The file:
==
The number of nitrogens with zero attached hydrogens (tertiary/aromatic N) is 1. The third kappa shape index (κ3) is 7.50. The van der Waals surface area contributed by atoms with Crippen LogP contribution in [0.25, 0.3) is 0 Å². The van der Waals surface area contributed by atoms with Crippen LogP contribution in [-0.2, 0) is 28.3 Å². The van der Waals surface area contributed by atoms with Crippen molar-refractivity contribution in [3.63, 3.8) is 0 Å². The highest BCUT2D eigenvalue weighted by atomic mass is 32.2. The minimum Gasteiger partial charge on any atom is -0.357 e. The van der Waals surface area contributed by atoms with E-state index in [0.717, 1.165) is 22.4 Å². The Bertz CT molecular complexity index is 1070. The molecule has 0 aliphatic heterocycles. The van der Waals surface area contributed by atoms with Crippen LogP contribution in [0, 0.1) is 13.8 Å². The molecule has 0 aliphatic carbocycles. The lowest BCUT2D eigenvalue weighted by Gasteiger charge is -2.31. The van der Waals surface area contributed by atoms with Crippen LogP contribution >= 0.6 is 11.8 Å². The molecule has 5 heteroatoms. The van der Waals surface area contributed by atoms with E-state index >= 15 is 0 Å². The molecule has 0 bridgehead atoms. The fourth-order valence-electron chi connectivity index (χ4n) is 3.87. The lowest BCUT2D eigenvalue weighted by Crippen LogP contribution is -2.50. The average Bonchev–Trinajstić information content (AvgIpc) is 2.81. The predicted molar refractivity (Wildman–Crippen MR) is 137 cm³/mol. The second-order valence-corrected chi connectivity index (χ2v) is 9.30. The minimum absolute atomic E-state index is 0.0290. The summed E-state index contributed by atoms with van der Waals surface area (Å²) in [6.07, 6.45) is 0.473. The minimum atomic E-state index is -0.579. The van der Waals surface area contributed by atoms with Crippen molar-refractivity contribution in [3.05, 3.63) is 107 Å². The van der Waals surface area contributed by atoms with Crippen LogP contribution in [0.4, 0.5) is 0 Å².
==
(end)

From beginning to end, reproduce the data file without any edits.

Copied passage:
The number of nitrogens with zero attached hydrogens (tertiary/aromatic N) is 1. The third kappa shape index (κ3) is 7.50. The van der Waals surface area contributed by atoms with Crippen LogP contribution in [0.25, 0.3) is 0 Å². The van der Waals surface area contributed by atoms with Crippen LogP contribution in [-0.2, 0) is 28.3 Å². The van der Waals surface area contributed by atoms with Crippen molar-refractivity contribution in [3.63, 3.8) is 0 Å². The highest BCUT2D eigenvalue weighted by atomic mass is 32.2. The minimum Gasteiger partial charge on any atom is -0.357 e. The van der Waals surface area contributed by atoms with E-state index in [0.717, 1.165) is 22.4 Å². The Bertz CT molecular complexity index is 1070. The molecule has 0 aliphatic heterocycles. The van der Waals surface area contributed by atoms with Crippen LogP contribution in [0, 0.1) is 13.8 Å². The molecule has 0 aliphatic carbocycles. The lowest BCUT2D eigenvalue weighted by Gasteiger charge is -2.31. The van der Waals surface area contributed by atoms with Crippen LogP contribution >= 0.6 is 11.8 Å². The molecule has 5 heteroatoms. The van der Waals surface area contributed by atoms with E-state index >= 15 is 0 Å². The molecule has 0 bridgehead atoms. The fourth-order valence-electron chi connectivity index (χ4n) is 3.87. The lowest BCUT2D eigenvalue weighted by Crippen LogP contribution is -2.50. The average Bonchev–Trinajstić information content (AvgIpc) is 2.81. The predicted molar refractivity (Wildman–Crippen MR) is 137 cm³/mol. The second-order valence-corrected chi connectivity index (χ2v) is 9.30. The minimum absolute atomic E-state index is 0.0290. The summed E-state index contributed by atoms with van der Waals surface area (Å²) in [6.07, 6.45) is 0.473. The minimum atomic E-state index is -0.579. The van der Waals surface area contributed by atoms with Crippen molar-refractivity contribution in [3.05, 3.63) is 107 Å². The van der Waals surface area contributed by atoms with Crippen LogP contribution in [0.4, 0.5) is 0 Å².